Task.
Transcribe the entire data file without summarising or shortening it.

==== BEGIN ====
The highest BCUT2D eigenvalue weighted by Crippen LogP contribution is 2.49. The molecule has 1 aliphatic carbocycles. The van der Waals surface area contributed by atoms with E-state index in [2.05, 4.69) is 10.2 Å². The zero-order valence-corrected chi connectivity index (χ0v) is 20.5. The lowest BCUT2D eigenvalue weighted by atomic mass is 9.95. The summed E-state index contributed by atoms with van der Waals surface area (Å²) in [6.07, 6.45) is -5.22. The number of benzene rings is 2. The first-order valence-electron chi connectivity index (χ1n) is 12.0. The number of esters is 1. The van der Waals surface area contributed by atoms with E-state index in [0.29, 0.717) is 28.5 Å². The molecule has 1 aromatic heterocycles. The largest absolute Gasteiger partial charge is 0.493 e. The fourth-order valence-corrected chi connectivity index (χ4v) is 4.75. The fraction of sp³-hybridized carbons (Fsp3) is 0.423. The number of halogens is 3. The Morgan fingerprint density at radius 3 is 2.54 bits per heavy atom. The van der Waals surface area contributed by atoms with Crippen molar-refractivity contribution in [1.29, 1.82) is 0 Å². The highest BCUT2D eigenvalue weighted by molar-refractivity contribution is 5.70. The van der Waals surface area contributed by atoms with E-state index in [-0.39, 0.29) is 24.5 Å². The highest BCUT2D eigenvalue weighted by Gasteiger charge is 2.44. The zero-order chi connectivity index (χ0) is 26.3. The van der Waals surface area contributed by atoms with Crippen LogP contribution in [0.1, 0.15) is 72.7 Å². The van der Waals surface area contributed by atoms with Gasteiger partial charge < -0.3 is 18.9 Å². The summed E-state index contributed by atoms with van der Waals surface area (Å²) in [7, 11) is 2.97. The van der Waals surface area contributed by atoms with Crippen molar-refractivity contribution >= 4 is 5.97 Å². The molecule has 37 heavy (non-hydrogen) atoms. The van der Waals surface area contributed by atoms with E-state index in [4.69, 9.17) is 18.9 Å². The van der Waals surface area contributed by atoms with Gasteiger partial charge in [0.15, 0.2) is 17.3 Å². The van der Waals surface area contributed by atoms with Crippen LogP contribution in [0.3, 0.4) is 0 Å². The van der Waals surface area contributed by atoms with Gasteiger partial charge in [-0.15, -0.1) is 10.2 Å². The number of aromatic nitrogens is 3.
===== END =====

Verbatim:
The highest BCUT2D eigenvalue weighted by Crippen LogP contribution is 2.49. The molecule has 1 aliphatic carbocycles. The van der Waals surface area contributed by atoms with E-state index in [2.05, 4.69) is 10.2 Å². The zero-order valence-corrected chi connectivity index (χ0v) is 20.5. The lowest BCUT2D eigenvalue weighted by atomic mass is 9.95. The summed E-state index contributed by atoms with van der Waals surface area (Å²) in [6.07, 6.45) is -5.22. The number of benzene rings is 2. The first-order valence-electron chi connectivity index (χ1n) is 12.0. The number of esters is 1. The van der Waals surface area contributed by atoms with E-state index in [0.29, 0.717) is 28.5 Å². The molecule has 1 aromatic heterocycles. The largest absolute Gasteiger partial charge is 0.493 e. The fourth-order valence-corrected chi connectivity index (χ4v) is 4.75. The fraction of sp³-hybridized carbons (Fsp3) is 0.423. The number of halogens is 3. The Morgan fingerprint density at radius 3 is 2.54 bits per heavy atom. The van der Waals surface area contributed by atoms with Crippen molar-refractivity contribution in [1.29, 1.82) is 0 Å². The highest BCUT2D eigenvalue weighted by molar-refractivity contribution is 5.70. The van der Waals surface area contributed by atoms with E-state index in [-0.39, 0.29) is 24.5 Å². The highest BCUT2D eigenvalue weighted by Gasteiger charge is 2.44. The zero-order chi connectivity index (χ0) is 26.3. The van der Waals surface area contributed by atoms with Crippen LogP contribution in [0.1, 0.15) is 72.7 Å². The van der Waals surface area contributed by atoms with Gasteiger partial charge < -0.3 is 18.9 Å². The summed E-state index contributed by atoms with van der Waals surface area (Å²) in [7, 11) is 2.97. The van der Waals surface area contributed by atoms with Crippen molar-refractivity contribution >= 4 is 5.97 Å². The molecule has 37 heavy (non-hydrogen) atoms. The van der Waals surface area contributed by atoms with E-state index in [4.69, 9.17) is 18.9 Å². The van der Waals surface area contributed by atoms with Gasteiger partial charge in [0.15, 0.2) is 17.3 Å². The van der Waals surface area contributed by atoms with Crippen LogP contribution in [0.3, 0.4) is 0 Å². The van der Waals surface area contributed by atoms with Gasteiger partial charge in [-0.15, -0.1) is 10.2 Å². The number of aromatic nitrogens is 3.